A 39‐year‐old African American male newly diagnosed with AIDS (CD4 75 cells/mm3), viral load 336,000 copies/mL) presented with three months of bloody diarrhea. Each bowel movement was preceded by intense, cramping abdominal pain. The stools were watery, streaked with frank blood and occurred four to twelve times per day. He endorsed fecal urgency and incontinence as well as a 30‐pound weight loss.
He reported intermittent condom use with a known HIV positive female partner, and denied multiple or male partners. Family history was negative for gastrointestinal disease or malignancy. He appeared thin on exam. No abdominal tenderness was elicited; no organomegaly was palpated. His laboratory studies demonstrated a mild anemia.
Computed tomography of the abdomen and pelvis revealed circumferential thickening of the rectum; colonoscopy demonstrated ulcers from the proximal transverse colon to the rectum.
Intestinal biopsy revealed diffuse colitis throughout the colon and rectum and spirochetes in the right colon.
He was diagnosed with intestinal spirochetosis (IS) and treated with metronidazole. On follow up, diarrhea and weight loss had resolved.
Intestinal spirochetosis (IS) is caused by the bacterial genus Brachyspira,. Presentation can range from asymptomatic colonization to chronic diarrhea, abdominal pain, fever, weight loss and even death.
IS is more common in developing countries; however, prevalence appears to be growing in the Western world with the highest rates in homosexual men and HIV positive individuals. There seems to be no correlation between degree of immunodeficiency and extent of disease in those with concurrent HIV and IS.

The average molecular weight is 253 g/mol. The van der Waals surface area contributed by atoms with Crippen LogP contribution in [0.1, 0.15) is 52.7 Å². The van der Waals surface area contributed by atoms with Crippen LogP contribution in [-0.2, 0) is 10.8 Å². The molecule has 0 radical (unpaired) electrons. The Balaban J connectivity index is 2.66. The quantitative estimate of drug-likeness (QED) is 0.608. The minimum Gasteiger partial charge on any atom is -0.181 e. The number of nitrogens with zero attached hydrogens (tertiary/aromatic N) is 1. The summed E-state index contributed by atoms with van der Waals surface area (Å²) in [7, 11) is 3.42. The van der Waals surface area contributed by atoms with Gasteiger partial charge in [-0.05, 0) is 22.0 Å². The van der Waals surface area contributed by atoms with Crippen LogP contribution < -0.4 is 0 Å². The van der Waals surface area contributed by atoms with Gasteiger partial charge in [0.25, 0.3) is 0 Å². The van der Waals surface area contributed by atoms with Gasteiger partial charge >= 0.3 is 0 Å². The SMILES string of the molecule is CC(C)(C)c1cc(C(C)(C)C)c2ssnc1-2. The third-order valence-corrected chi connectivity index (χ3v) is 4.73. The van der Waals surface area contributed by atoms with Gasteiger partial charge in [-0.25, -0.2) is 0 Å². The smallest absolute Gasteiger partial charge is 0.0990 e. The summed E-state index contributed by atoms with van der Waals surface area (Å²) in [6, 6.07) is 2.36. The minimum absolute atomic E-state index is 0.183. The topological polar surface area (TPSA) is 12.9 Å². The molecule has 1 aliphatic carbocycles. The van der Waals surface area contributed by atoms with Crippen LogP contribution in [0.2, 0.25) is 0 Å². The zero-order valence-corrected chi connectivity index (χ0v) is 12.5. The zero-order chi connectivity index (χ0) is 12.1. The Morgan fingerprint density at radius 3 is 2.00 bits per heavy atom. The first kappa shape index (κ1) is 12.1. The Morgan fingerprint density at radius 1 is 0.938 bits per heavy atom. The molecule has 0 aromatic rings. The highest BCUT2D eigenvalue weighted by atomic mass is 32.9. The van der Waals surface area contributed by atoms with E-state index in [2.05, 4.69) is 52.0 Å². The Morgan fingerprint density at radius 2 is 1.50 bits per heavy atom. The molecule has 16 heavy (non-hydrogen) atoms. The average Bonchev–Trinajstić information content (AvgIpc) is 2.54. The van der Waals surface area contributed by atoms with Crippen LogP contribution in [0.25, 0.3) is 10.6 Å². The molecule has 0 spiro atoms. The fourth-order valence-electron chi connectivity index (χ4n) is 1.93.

The diagnosis of IS is based on the histologic finding referred to as the “false brush border,” a diffuse blue fringe along the border of the intestinal epithelial cells, seen best on H/E staining. It is hypothesized that diarrhea results from microvilli damage decreasing the absorptive surface. Colonoscopic findings range from little to no mucosal changes to significant inflammation and ulceration. New methods of identifying IS, including PCR and immunomagnetic separation, are being explored but not commercially available.
Metronidazole is most commonly used for therapy, and remission has also been seen with penicillin, clindamycin and macrolides.
IS is a rare but increasingly common and potentially deadly infection that appears to be treatable with easily accessible antibiotics if diagnosed. For this reason, internists should consider IS in the differential for diarrhea, especially in HIV positive patients.
Images: Indiviual spirochetes seen by immunologic stain with anti‐spirochetal antibodies.